David Cameron is quoted on the Independent website today as stating that he wants to take 1 million workers out of the public sector and into employee owned mutuals. Should we be afraid-very afraid- or is this a wonderful opportunity?
Well, in better times, under different circumstances it might be a good opportunity- However, in the present climate I am very skeptical.
The theory behind mutuals is that if workers are independent of large scale public bodies then they can be freed uo to be more creative and less cautious. Also, since the workers are essentially working for themselves they will be more committed and more willing to pitch in to get things done- relationships with service users will improve and sickness absence will go down. There are, apparently, examples of this happening.
However,there are a number of issues which should, rightly make employees cautious about any transfer of their employment rights.
1. Trust. The present Govt has been hostile towards the public sector-rhetoric about dependency cultures and gold-plated pensions reveal a cynicism about the public sector and the work which people in the public sector do.
2. Previous form on privitisation. Previous bouts of privitisation under the conservatives and new labour have been ways of achieving wage reductions by the back door. Services which are contracted out by local authorities such as home care are done so at hourly rates so low that they could only be achieved by paying the workers very low wages. By contracting out these services local Govt can avoid being accused of paying low wages since the workers are not on their payroll. The cost of human services is largely made up of labor costs so the only way of significantly reducing the cost of services is by paying workers less. Workers have some grounds for being suspicious that any transfer in employment will involve cutting back their pay and conditions.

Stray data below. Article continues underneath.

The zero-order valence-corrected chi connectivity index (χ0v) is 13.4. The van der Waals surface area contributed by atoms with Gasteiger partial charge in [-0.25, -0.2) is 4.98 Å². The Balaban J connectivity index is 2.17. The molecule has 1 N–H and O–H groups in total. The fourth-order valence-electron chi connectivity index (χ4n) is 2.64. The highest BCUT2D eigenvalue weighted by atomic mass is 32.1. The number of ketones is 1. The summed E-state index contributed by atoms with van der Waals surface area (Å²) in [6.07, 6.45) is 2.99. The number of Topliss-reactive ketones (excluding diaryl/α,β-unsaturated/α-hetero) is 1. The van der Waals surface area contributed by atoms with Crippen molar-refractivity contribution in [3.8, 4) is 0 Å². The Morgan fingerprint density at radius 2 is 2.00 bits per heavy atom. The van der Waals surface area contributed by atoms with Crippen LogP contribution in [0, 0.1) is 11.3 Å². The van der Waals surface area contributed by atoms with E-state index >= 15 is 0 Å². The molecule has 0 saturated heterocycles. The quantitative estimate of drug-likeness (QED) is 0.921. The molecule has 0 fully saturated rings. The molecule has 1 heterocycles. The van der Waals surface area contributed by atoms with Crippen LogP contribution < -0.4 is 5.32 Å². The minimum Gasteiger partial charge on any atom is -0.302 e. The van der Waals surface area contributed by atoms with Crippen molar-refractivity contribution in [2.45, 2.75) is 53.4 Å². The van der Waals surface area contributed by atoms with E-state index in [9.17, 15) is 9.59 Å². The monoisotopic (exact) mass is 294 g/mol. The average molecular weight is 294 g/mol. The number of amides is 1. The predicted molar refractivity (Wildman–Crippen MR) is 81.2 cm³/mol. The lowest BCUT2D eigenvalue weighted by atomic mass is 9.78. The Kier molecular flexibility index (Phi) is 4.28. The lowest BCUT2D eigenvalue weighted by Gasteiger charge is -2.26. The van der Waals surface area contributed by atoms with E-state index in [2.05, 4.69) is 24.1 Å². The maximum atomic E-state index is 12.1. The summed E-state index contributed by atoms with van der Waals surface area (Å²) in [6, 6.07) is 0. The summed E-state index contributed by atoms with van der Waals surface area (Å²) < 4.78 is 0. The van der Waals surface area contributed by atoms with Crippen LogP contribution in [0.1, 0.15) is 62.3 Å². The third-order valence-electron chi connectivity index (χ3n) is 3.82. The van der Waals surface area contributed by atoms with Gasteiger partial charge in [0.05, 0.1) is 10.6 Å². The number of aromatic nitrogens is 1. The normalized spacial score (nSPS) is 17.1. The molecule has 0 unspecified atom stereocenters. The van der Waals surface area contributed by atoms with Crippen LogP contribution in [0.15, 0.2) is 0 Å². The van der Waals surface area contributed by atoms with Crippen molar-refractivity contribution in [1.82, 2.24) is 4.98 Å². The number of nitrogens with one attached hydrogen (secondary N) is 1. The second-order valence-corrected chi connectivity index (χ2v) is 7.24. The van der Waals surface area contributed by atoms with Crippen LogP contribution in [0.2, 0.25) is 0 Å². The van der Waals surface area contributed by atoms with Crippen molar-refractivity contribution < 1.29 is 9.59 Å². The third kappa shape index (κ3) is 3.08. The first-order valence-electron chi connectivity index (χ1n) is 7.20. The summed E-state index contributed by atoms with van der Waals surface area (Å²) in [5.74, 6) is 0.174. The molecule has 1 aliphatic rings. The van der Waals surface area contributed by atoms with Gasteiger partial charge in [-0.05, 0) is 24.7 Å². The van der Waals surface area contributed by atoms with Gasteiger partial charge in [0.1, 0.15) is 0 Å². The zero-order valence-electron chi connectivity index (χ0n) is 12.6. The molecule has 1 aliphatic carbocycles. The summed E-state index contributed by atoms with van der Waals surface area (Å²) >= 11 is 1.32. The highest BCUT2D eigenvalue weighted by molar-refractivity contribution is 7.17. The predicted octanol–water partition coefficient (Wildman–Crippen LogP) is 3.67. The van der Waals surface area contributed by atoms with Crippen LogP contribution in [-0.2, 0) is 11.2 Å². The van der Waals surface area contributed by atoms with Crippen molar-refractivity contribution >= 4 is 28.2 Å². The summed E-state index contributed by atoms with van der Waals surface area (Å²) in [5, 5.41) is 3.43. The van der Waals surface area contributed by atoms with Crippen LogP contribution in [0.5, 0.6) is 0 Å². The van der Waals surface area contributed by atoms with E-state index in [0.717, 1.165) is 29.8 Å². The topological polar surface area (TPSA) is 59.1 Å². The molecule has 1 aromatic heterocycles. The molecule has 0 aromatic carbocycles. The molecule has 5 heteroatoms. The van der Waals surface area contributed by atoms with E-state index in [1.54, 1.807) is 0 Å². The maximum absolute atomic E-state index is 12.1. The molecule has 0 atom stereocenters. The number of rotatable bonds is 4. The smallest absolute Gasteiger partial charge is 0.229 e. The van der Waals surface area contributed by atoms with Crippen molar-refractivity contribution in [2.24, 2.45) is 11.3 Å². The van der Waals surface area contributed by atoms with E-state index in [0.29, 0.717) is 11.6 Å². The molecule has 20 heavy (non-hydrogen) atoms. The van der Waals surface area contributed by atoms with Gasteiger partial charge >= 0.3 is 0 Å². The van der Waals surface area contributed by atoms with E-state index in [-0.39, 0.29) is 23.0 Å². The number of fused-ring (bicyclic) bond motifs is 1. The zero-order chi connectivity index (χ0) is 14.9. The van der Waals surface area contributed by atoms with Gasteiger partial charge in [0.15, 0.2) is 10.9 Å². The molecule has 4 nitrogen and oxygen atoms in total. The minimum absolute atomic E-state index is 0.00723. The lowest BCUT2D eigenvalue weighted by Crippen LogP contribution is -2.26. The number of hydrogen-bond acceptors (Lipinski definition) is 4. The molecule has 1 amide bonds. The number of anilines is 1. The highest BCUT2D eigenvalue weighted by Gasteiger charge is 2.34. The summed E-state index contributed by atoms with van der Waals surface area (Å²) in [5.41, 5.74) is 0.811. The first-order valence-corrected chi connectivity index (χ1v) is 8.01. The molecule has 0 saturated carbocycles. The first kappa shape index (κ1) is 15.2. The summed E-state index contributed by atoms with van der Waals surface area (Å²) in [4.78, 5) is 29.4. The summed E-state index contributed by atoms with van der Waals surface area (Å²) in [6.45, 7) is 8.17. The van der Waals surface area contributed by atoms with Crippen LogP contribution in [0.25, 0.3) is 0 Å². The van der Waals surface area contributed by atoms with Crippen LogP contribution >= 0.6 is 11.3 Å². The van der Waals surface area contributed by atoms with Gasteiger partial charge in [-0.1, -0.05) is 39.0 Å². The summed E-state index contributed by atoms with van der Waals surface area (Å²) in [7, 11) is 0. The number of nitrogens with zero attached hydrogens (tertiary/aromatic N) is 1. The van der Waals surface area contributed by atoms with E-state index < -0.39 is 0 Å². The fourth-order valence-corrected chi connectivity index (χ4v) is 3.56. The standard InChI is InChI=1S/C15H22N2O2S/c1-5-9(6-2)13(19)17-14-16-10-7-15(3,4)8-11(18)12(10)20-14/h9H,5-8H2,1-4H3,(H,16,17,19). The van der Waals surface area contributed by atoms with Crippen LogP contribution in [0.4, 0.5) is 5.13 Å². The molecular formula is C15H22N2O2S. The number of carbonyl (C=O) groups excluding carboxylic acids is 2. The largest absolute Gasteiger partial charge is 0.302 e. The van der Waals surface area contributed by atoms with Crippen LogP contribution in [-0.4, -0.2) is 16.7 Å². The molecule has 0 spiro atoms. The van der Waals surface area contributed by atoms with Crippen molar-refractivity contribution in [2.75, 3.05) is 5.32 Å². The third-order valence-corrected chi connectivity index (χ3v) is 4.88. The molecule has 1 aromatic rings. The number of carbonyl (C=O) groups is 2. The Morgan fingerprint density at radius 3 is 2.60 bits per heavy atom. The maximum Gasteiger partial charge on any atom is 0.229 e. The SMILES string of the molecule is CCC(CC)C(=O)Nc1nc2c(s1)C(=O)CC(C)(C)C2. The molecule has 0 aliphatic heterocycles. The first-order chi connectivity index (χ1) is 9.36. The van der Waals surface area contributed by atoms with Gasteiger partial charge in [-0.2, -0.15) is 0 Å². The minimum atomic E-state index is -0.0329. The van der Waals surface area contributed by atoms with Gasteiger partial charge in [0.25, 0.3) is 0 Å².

3. The present economic situation. This is not a good time to be launching any type of business, mutual or otherwise whose main customer is the Government or customers who are paid for by the Government. In times of expansion, we might have confidence that there would be continued and/or increasing demand for our services. A period of contraction in the public sector as a result of swingeing cuts is not the best time to be starting any new venture- even if it is a continuation of an ecisting service. At the moment many voluntary sector and private sector providers are going to the wall. Not because they are inefficient or bloated but simply because public services are being pared back to the bone and then cut even more. The present eurozone crisis can only make things worse. The Government is making progress on the deficit and as it is still committed to deficit reduction worse cuts lie ahead.
4. Lack of security. Mutuals may intially win contracts to provide services but there is no guarantee that they will these contracts again when they come uo for renegotiation several years later. Workers may find that these lose out to another mutual or a private provider and find themselves forced to work for a new employer under poorer conditions. They could be moving into privitisation by the back door.